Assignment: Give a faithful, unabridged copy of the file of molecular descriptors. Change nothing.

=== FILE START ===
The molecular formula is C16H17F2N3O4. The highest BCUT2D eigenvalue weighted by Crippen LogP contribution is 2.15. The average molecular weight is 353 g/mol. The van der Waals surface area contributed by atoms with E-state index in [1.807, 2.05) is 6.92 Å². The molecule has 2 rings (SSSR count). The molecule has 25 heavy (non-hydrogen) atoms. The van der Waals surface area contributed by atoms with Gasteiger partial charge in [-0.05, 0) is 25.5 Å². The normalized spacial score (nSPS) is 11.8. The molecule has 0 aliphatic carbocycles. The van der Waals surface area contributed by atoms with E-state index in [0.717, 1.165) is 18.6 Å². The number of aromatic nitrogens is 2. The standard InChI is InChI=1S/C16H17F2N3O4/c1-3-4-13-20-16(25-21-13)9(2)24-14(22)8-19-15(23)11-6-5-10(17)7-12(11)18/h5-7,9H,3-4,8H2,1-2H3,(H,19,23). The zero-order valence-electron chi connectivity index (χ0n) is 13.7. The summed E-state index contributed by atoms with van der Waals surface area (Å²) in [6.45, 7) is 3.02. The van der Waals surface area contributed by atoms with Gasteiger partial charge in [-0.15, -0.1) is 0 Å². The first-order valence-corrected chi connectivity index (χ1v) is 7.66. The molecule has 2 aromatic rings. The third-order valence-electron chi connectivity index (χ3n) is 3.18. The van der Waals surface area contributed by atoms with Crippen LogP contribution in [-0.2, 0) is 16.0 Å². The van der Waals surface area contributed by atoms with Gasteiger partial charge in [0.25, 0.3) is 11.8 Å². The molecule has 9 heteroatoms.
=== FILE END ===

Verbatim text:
The molecular formula is C16H17F2N3O4. The highest BCUT2D eigenvalue weighted by Crippen LogP contribution is 2.15. The average molecular weight is 353 g/mol. The van der Waals surface area contributed by atoms with E-state index in [1.807, 2.05) is 6.92 Å². The molecule has 2 rings (SSSR count). The molecule has 25 heavy (non-hydrogen) atoms. The van der Waals surface area contributed by atoms with Gasteiger partial charge in [-0.05, 0) is 25.5 Å². The normalized spacial score (nSPS) is 11.8. The molecule has 0 aliphatic carbocycles. The van der Waals surface area contributed by atoms with E-state index in [0.717, 1.165) is 18.6 Å². The number of aromatic nitrogens is 2. The standard InChI is InChI=1S/C16H17F2N3O4/c1-3-4-13-20-16(25-21-13)9(2)24-14(22)8-19-15(23)11-6-5-10(17)7-12(11)18/h5-7,9H,3-4,8H2,1-2H3,(H,19,23). The zero-order valence-electron chi connectivity index (χ0n) is 13.7. The summed E-state index contributed by atoms with van der Waals surface area (Å²) in [6.45, 7) is 3.02. The van der Waals surface area contributed by atoms with Gasteiger partial charge in [-0.15, -0.1) is 0 Å². The first-order valence-corrected chi connectivity index (χ1v) is 7.66. The molecule has 2 aromatic rings. The third-order valence-electron chi connectivity index (χ3n) is 3.18. The van der Waals surface area contributed by atoms with Crippen LogP contribution in [-0.2, 0) is 16.0 Å². The van der Waals surface area contributed by atoms with Gasteiger partial charge in [0.25, 0.3) is 11.8 Å². The molecule has 9 heteroatoms.